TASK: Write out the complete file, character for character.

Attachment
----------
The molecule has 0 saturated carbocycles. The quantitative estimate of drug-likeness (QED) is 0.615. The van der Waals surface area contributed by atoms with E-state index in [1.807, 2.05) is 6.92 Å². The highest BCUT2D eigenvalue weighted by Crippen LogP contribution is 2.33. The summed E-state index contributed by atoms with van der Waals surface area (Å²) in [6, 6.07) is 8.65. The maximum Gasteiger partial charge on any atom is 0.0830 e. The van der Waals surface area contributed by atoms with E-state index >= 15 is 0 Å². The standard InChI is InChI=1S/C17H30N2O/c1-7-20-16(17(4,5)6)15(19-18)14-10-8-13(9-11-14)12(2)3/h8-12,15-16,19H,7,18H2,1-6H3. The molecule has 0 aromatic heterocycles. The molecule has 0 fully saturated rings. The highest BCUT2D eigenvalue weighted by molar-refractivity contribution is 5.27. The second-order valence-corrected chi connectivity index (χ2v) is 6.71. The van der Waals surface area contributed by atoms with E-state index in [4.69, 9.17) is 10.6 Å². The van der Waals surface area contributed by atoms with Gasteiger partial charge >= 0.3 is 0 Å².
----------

The molecule has 0 saturated carbocycles. The quantitative estimate of drug-likeness (QED) is 0.615. The van der Waals surface area contributed by atoms with E-state index in [1.807, 2.05) is 6.92 Å². The highest BCUT2D eigenvalue weighted by Crippen LogP contribution is 2.33. The summed E-state index contributed by atoms with van der Waals surface area (Å²) in [6, 6.07) is 8.65. The maximum Gasteiger partial charge on any atom is 0.0830 e. The van der Waals surface area contributed by atoms with E-state index >= 15 is 0 Å². The standard InChI is InChI=1S/C17H30N2O/c1-7-20-16(17(4,5)6)15(19-18)14-10-8-13(9-11-14)12(2)3/h8-12,15-16,19H,7,18H2,1-6H3. The molecule has 0 aromatic heterocycles. The molecule has 0 fully saturated rings. The highest BCUT2D eigenvalue weighted by molar-refractivity contribution is 5.27. The second-order valence-corrected chi connectivity index (χ2v) is 6.71. The van der Waals surface area contributed by atoms with E-state index in [4.69, 9.17) is 10.6 Å². The van der Waals surface area contributed by atoms with Gasteiger partial charge >= 0.3 is 0 Å².